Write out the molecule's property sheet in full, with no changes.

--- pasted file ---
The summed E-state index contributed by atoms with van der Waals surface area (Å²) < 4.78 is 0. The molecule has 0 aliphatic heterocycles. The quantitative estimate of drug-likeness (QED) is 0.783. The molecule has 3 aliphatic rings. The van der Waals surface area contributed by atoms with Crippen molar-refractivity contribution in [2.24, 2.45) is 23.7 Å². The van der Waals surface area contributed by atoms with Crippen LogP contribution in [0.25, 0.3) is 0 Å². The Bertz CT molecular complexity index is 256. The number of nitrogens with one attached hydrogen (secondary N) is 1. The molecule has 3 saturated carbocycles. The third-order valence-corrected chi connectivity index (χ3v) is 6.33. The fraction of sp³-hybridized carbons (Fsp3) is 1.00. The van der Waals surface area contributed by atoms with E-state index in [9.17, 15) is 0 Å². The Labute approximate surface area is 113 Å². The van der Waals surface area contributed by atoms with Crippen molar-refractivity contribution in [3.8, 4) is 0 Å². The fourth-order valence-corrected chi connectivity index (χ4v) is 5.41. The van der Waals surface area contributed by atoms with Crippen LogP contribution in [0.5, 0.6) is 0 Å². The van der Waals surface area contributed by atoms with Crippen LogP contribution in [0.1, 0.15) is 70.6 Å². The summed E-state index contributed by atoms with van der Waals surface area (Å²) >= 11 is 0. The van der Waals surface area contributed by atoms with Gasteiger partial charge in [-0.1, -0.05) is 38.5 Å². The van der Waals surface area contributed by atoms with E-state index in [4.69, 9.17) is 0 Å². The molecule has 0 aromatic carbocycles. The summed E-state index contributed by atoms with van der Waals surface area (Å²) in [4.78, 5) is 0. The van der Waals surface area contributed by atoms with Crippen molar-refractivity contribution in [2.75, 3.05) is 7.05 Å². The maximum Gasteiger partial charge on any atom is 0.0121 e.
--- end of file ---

The summed E-state index contributed by atoms with van der Waals surface area (Å²) < 4.78 is 0. The molecule has 0 aliphatic heterocycles. The quantitative estimate of drug-likeness (QED) is 0.783. The molecule has 3 aliphatic rings. The van der Waals surface area contributed by atoms with Crippen molar-refractivity contribution in [2.24, 2.45) is 23.7 Å². The van der Waals surface area contributed by atoms with Crippen LogP contribution in [0.25, 0.3) is 0 Å². The Bertz CT molecular complexity index is 256. The number of nitrogens with one attached hydrogen (secondary N) is 1. The molecule has 3 saturated carbocycles. The third-order valence-corrected chi connectivity index (χ3v) is 6.33. The fraction of sp³-hybridized carbons (Fsp3) is 1.00. The van der Waals surface area contributed by atoms with E-state index in [9.17, 15) is 0 Å². The Labute approximate surface area is 113 Å². The van der Waals surface area contributed by atoms with Crippen molar-refractivity contribution in [3.8, 4) is 0 Å². The fourth-order valence-corrected chi connectivity index (χ4v) is 5.41. The van der Waals surface area contributed by atoms with Crippen LogP contribution in [0.5, 0.6) is 0 Å². The van der Waals surface area contributed by atoms with Crippen LogP contribution in [0.1, 0.15) is 70.6 Å². The summed E-state index contributed by atoms with van der Waals surface area (Å²) >= 11 is 0. The van der Waals surface area contributed by atoms with Gasteiger partial charge in [-0.1, -0.05) is 38.5 Å². The van der Waals surface area contributed by atoms with E-state index in [4.69, 9.17) is 0 Å². The molecule has 0 aromatic carbocycles. The summed E-state index contributed by atoms with van der Waals surface area (Å²) in [4.78, 5) is 0. The van der Waals surface area contributed by atoms with Crippen molar-refractivity contribution in [2.75, 3.05) is 7.05 Å². The maximum Gasteiger partial charge on any atom is 0.0121 e.